Despite what various social media and content marketing experts and “influencers” want you to believe, the fact is that email is still what brings home the bacon. This is not saying that social media and content marketing do not have their place in the modern world of business. This is simply stating a fact – when it comes to making a sale, the email is still king.
Unfortunately for salespeople, the king is more of a 21st century royalty no one pays attention to than the medieval Ignore me at your own peril! type royalty.
In other words, an insane majority of sales emails are ignored. Utterly, coldly and disdainfully ignored.
That is, unless you have mastered the elusive art of writing a spectacular sales email. This is an art that is best perfected with time and experience, but this does not mean there aren’t tricks that you can employ to improve your sales email.
95% Research, 5% Everything Else
Back in the “good old days” of bourbon-swilling, steak-devouring, polyester-wearing, heart-attack-at-50 salespeople, sales were made by knowing all the right people and, what is even more important, learning about them. It’s like when you realize in The Office why Michael Scott killed as a salesman. It’s because he knew everything about every one of his customers.
The channels may have changed, but the concept is the same – learn as much as you can about the person you are sending your email to.
Who are they? What do they do (but really do)? What is the problem they need solved the most? Can you solve that problem? Does anyone in your company know them? What do they think about the industry? Who are their friends? How do they spend their free time? Did they visit your website? What did they do there?
This could have easily been a block of questions that would take you a couple of hours to read. There is never a shortage of questions and insights that you can get by answering those questions.
You can never spend too much time on researching your leads.
Be Smart About Language
David Ogilvy, the father of advertising and one of the most important people in the history of marketing once said,
I don’t know the rules of grammar… If you’re trying to persuade people to do something, or buy something, it seems to me you should use their language, the language they use every day, the language in which they think. We try to write in the vernacular.
In other words, know your audience and adjust your language accordingly. If you are approaching an industry veteran of 30 years who has been in the game for longer than you have been alive, refrain from being overfamiliar and using marketing newspeak.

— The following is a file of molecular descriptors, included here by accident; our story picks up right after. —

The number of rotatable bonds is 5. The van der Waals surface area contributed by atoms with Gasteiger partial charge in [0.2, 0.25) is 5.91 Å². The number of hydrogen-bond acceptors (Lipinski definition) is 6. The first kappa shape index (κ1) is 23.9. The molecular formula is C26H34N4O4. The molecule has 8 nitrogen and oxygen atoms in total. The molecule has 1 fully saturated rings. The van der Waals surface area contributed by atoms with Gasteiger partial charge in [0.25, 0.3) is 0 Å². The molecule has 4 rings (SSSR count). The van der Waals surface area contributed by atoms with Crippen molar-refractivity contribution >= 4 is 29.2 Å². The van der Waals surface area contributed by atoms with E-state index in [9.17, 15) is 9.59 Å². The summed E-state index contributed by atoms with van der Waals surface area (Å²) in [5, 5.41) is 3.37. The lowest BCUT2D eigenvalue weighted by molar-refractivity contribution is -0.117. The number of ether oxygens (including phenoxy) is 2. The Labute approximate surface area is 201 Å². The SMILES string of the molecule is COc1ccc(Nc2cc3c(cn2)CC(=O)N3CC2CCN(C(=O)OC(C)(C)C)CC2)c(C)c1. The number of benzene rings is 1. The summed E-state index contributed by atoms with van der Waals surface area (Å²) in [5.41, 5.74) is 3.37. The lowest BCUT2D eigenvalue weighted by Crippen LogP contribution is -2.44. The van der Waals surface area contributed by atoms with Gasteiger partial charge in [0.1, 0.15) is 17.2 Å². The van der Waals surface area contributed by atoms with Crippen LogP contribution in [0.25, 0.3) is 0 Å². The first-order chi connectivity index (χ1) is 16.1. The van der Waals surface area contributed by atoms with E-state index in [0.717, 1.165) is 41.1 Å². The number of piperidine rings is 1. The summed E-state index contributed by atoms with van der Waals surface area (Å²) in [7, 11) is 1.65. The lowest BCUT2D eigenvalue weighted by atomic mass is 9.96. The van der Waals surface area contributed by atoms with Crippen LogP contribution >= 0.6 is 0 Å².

Also, you would do well to familiarize yourself with what kind of commonplace email elements work better than others. For example, the good people from Boomerang recently did a massive study which showed that thanking the person in the closing of your email yields by far the best results. So why not use it?
There are myriad little things and studies like this (not only on Boomerang’s site) that can really turn the tides for the response rates that you are seeing.
Solve a Problem
Many salespeople approach writing a sales email with a single instruction at the back of their head – make the sale. Or, as Alec Baldwin put it so painfully directly in Glengarry Glen Ross – Always Be Closing!
This is not the mantra behind a successful sales email.
Instead of make the sale, use solve a problem.
That is how products and services are sold. They solve someone’s problem and solve it in a way that they will be almost glad to pay for it. As the legend of copywriting Joseph Sugarman put it,
If you do your job right, customers have to feel guilty if they don’t buy right now.
Of course, persuading someone that you are the problem-solver and that your product or service is the thing to make their problems disappear is a difficult task. That is what the entire sales email is about. That is also where you will put the previous two tips to good use – you will use research to identify their problem and their history of solving that problem, and; you will use the right language to convince them that you have the solution.
Once you adopt this approach, you will automatically stop using salesy expressions and vernacular which drives leads away.
The modern customer is an intelligent one.
Treat them as such.